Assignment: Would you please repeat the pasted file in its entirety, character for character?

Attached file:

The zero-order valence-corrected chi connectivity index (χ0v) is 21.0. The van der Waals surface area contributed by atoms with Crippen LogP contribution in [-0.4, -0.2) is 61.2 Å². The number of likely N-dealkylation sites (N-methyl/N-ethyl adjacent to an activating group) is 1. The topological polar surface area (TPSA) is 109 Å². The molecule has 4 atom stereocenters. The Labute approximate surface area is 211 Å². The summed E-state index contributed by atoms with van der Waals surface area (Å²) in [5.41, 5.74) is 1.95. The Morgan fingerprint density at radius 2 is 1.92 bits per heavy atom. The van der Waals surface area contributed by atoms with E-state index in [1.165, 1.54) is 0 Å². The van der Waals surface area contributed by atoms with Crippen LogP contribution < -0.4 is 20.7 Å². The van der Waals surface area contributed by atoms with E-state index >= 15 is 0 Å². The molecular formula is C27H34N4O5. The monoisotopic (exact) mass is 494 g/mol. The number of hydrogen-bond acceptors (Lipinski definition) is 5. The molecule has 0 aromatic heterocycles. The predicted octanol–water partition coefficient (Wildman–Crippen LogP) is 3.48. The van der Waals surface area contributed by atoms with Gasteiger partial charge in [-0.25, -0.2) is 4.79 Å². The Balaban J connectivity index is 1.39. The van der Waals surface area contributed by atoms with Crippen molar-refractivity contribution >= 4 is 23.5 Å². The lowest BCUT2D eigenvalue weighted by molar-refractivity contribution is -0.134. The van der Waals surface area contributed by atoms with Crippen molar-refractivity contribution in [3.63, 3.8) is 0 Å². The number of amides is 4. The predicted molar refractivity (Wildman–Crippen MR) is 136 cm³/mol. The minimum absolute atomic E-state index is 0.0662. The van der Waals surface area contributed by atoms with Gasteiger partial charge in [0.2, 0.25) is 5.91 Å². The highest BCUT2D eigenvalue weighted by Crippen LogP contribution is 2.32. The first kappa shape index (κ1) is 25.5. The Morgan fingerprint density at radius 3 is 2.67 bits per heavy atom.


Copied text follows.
The zero-order valence-corrected chi connectivity index (χ0v) is 21.0. The van der Waals surface area contributed by atoms with Crippen LogP contribution in [-0.4, -0.2) is 61.2 Å². The number of likely N-dealkylation sites (N-methyl/N-ethyl adjacent to an activating group) is 1. The topological polar surface area (TPSA) is 109 Å². The molecule has 4 atom stereocenters. The Labute approximate surface area is 211 Å². The summed E-state index contributed by atoms with van der Waals surface area (Å²) in [5.41, 5.74) is 1.95. The Morgan fingerprint density at radius 2 is 1.92 bits per heavy atom. The van der Waals surface area contributed by atoms with E-state index in [1.165, 1.54) is 0 Å². The van der Waals surface area contributed by atoms with Crippen LogP contribution < -0.4 is 20.7 Å². The van der Waals surface area contributed by atoms with E-state index >= 15 is 0 Å². The molecular formula is C27H34N4O5. The monoisotopic (exact) mass is 494 g/mol. The number of hydrogen-bond acceptors (Lipinski definition) is 5. The molecule has 0 aromatic heterocycles. The predicted octanol–water partition coefficient (Wildman–Crippen LogP) is 3.48. The van der Waals surface area contributed by atoms with Gasteiger partial charge in [-0.25, -0.2) is 4.79 Å². The Balaban J connectivity index is 1.39. The van der Waals surface area contributed by atoms with Crippen molar-refractivity contribution >= 4 is 23.5 Å². The lowest BCUT2D eigenvalue weighted by molar-refractivity contribution is -0.134. The van der Waals surface area contributed by atoms with Crippen molar-refractivity contribution in [3.63, 3.8) is 0 Å². The number of amides is 4. The predicted molar refractivity (Wildman–Crippen MR) is 136 cm³/mol. The minimum absolute atomic E-state index is 0.0662. The van der Waals surface area contributed by atoms with Gasteiger partial charge in [0.2, 0.25) is 5.91 Å². The highest BCUT2D eigenvalue weighted by Crippen LogP contribution is 2.32. The first kappa shape index (κ1) is 25.5. The Morgan fingerprint density at radius 3 is 2.67 bits per heavy atom.